Women still have hot flushes and night sweats years after the menopause
Women still have hot flushes and night sweats in their late 50s and 60s - 10 years after the menopause, finds a new study led by Professor Myra Hunter from the Institute of Psychiatry (IoP) at King’s and published today in BJOG: An International Journal of Obstetrics and Gynaecology.
Hot flushes and night sweats (HF/NS) are the main physical signs of the menopause, however their prevalence, frequency, severity and duration vary considerably. The average age of the menopause in US and European women is 50-51 years and it has been generally assumed that the symptoms HF/NS last from 2 to 5 years.
10,418 postmenopausal women, aged between 54 and 65, took part in the study. The study looked at the effects of age, BMI, hysterectomy, hormone therapy use, lifestyle and mood on women’s experience of the HF/NS symptoms using questionnaires.
The majority (89.6%) of women had experienced the menopausal symptoms at some time, more women having had hot flushes (86%) than night sweats (78%). However, over half (54%) of the women were currently having HF/NS and the prevalence was fairly even across the age range. The frequency of those HF/NS episodes was 33.5 per week and this remained broadly at this level across the 54 to 65 age range.
The study also found that factors, such as previous hysterectomy and having been a smoker, that helped to predict women who have ever had HF/NS. Moreover, anxiety, hysterectomy, depressed mood, years since last menstrual period,(less) education and past hormone therapy use helped predict current HF/NS prevalence.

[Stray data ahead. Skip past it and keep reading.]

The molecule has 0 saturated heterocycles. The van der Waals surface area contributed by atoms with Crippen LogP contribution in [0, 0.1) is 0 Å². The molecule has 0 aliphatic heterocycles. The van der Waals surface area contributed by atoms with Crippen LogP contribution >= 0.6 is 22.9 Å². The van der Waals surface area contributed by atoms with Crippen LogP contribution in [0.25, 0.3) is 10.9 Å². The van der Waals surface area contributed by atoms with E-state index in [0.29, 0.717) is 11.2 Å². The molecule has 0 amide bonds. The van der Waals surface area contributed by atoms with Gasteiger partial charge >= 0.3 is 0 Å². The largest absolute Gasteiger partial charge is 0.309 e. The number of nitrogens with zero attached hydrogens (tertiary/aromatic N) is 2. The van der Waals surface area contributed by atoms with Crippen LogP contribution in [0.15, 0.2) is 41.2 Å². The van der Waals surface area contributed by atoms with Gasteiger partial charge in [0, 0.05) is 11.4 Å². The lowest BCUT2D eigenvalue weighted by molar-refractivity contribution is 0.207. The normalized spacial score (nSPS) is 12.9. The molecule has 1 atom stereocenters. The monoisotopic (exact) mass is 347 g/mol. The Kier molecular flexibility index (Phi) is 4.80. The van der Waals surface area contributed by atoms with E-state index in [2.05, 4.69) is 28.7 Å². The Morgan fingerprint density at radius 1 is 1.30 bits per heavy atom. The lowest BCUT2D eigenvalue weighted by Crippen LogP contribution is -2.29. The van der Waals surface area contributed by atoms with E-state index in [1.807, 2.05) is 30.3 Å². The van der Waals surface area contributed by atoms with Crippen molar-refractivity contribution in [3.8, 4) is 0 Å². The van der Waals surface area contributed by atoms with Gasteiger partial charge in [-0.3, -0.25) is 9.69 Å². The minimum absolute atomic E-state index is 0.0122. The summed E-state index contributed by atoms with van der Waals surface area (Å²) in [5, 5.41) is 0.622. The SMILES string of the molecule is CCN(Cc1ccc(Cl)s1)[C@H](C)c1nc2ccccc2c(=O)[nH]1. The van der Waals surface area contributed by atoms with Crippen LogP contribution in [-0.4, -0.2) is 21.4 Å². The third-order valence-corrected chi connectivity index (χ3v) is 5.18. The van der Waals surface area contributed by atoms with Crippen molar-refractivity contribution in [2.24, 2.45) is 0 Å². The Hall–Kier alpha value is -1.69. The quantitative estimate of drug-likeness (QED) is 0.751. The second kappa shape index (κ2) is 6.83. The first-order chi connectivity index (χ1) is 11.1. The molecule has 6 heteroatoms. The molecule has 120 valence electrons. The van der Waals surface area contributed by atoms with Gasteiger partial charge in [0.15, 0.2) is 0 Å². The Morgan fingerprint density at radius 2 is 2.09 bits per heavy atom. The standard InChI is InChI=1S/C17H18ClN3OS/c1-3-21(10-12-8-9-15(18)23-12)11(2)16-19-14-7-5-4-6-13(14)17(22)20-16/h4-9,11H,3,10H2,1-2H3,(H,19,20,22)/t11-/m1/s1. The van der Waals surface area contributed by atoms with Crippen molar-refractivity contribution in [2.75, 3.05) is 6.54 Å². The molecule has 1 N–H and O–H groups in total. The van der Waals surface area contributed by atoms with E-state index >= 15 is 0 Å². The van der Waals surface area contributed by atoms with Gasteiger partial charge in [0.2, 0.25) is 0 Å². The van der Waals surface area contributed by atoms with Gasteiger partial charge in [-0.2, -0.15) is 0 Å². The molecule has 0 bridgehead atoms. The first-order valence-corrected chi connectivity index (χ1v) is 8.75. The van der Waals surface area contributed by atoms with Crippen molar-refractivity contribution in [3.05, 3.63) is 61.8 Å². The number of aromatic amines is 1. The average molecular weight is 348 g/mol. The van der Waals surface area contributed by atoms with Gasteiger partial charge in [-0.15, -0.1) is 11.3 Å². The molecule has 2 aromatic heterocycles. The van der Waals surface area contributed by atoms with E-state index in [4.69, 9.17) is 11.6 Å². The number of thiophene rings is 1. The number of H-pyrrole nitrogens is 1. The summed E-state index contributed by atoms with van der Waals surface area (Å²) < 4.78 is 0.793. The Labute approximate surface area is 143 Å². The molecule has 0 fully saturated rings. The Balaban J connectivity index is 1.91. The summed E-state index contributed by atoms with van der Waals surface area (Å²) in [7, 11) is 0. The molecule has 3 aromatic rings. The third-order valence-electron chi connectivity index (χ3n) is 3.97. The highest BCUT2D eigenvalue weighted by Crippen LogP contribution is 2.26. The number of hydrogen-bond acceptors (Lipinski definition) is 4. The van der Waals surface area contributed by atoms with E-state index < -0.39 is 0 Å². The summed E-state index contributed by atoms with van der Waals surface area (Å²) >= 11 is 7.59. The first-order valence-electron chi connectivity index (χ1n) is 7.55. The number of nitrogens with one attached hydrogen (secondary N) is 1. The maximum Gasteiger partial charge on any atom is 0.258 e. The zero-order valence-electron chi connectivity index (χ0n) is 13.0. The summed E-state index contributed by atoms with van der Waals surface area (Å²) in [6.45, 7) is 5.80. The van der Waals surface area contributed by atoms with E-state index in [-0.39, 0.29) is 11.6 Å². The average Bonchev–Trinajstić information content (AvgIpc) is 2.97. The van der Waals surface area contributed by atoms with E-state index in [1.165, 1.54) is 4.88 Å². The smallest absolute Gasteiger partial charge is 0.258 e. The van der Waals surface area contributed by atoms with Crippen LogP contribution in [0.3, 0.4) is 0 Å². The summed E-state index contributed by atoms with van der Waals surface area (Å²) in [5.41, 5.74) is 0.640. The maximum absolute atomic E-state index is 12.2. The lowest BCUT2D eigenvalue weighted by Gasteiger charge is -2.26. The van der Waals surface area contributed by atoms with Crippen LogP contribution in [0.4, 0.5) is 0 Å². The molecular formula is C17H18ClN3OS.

Professor Myra Hunter said: ‘Our study looked at a large number of postmenopausal women and we were surprised to find that menopausal symptoms persisted in over half of the women. They were still having hot flushes on average ten years after their last period.
‘Age didn’t seem to affect the prevalence or frequency of the symptoms, but women who had taken hormone therapy and who had stopped reported more HF/NS. Health professionals need to be aware that women can still have hot flushes and night sweats in their late 50s and 60s. There is a need for effective non-hormonal treatments for those who have problematic hot flushes and night sweats, and for women who have a recurrence of hot flushes after they stop taking hormone therapy.’
The study was supported by the National Institute for Health Research (NIHR) Biomedical Research Centre (BRC) for Mental Health at King’s IoP and the South London and Maudsley NHS Foundation Trust; and the NIHR University College London Hospital/University College London Comprehensive BRC.
For full paper: Hunter et al., (2011), ‘Prevalence, frequency and problem rating of hot flushes persist in older postmenopausal women: impact of age, body mass index, hysterectomy, hormone therapy use, lifestyle and mood in a cross-sectional cohort study of 10 418 British women aged 54–65’, BJOG: An International Journal of Obstetrics and Gynaecology. doi:10.1111/j.147-0528.2011.03166.x
For more information, please contact Despina Koniordou, Institute of Psychiatry at King’s College London, email: firstname.lastname@example.org or tel: 0207 848 5377